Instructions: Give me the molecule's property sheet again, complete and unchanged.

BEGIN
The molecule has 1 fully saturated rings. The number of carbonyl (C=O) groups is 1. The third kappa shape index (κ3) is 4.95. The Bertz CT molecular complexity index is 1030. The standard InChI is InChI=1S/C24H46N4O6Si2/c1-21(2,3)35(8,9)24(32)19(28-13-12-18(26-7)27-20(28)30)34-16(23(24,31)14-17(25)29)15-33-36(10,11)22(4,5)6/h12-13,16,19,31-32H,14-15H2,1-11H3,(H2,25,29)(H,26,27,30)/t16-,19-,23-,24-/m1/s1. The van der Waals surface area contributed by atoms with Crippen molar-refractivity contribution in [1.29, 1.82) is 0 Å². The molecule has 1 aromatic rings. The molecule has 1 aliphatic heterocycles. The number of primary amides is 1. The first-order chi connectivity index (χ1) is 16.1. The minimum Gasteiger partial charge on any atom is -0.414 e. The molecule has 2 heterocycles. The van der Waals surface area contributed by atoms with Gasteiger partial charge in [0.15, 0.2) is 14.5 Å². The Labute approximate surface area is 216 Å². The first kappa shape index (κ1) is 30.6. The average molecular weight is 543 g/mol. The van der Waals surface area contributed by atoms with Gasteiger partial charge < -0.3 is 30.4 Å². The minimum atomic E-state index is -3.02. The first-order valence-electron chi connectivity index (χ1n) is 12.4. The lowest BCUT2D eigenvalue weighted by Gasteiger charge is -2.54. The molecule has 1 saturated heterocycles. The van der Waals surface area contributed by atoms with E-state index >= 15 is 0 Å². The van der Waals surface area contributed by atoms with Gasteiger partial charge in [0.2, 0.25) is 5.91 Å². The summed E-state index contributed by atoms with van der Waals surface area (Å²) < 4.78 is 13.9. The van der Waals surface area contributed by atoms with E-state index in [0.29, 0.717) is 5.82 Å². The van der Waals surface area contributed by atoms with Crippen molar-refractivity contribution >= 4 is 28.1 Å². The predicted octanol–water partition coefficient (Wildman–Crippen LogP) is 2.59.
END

The molecule has 1 fully saturated rings. The number of carbonyl (C=O) groups is 1. The third kappa shape index (κ3) is 4.95. The Bertz CT molecular complexity index is 1030. The standard InChI is InChI=1S/C24H46N4O6Si2/c1-21(2,3)35(8,9)24(32)19(28-13-12-18(26-7)27-20(28)30)34-16(23(24,31)14-17(25)29)15-33-36(10,11)22(4,5)6/h12-13,16,19,31-32H,14-15H2,1-11H3,(H2,25,29)(H,26,27,30)/t16-,19-,23-,24-/m1/s1. The van der Waals surface area contributed by atoms with Crippen molar-refractivity contribution in [1.29, 1.82) is 0 Å². The molecule has 1 aromatic rings. The molecule has 1 aliphatic heterocycles. The number of primary amides is 1. The first-order chi connectivity index (χ1) is 16.1. The minimum Gasteiger partial charge on any atom is -0.414 e. The molecule has 2 heterocycles. The van der Waals surface area contributed by atoms with Gasteiger partial charge in [0.15, 0.2) is 14.5 Å². The Labute approximate surface area is 216 Å². The first kappa shape index (κ1) is 30.6. The average molecular weight is 543 g/mol. The van der Waals surface area contributed by atoms with Gasteiger partial charge < -0.3 is 30.4 Å². The minimum atomic E-state index is -3.02. The first-order valence-electron chi connectivity index (χ1n) is 12.4. The lowest BCUT2D eigenvalue weighted by Gasteiger charge is -2.54. The molecule has 1 saturated heterocycles. The van der Waals surface area contributed by atoms with E-state index >= 15 is 0 Å². The van der Waals surface area contributed by atoms with Gasteiger partial charge in [0.2, 0.25) is 5.91 Å². The summed E-state index contributed by atoms with van der Waals surface area (Å²) < 4.78 is 13.9. The van der Waals surface area contributed by atoms with E-state index in [0.29, 0.717) is 5.82 Å². The van der Waals surface area contributed by atoms with Crippen molar-refractivity contribution >= 4 is 28.1 Å². The predicted octanol–water partition coefficient (Wildman–Crippen LogP) is 2.59.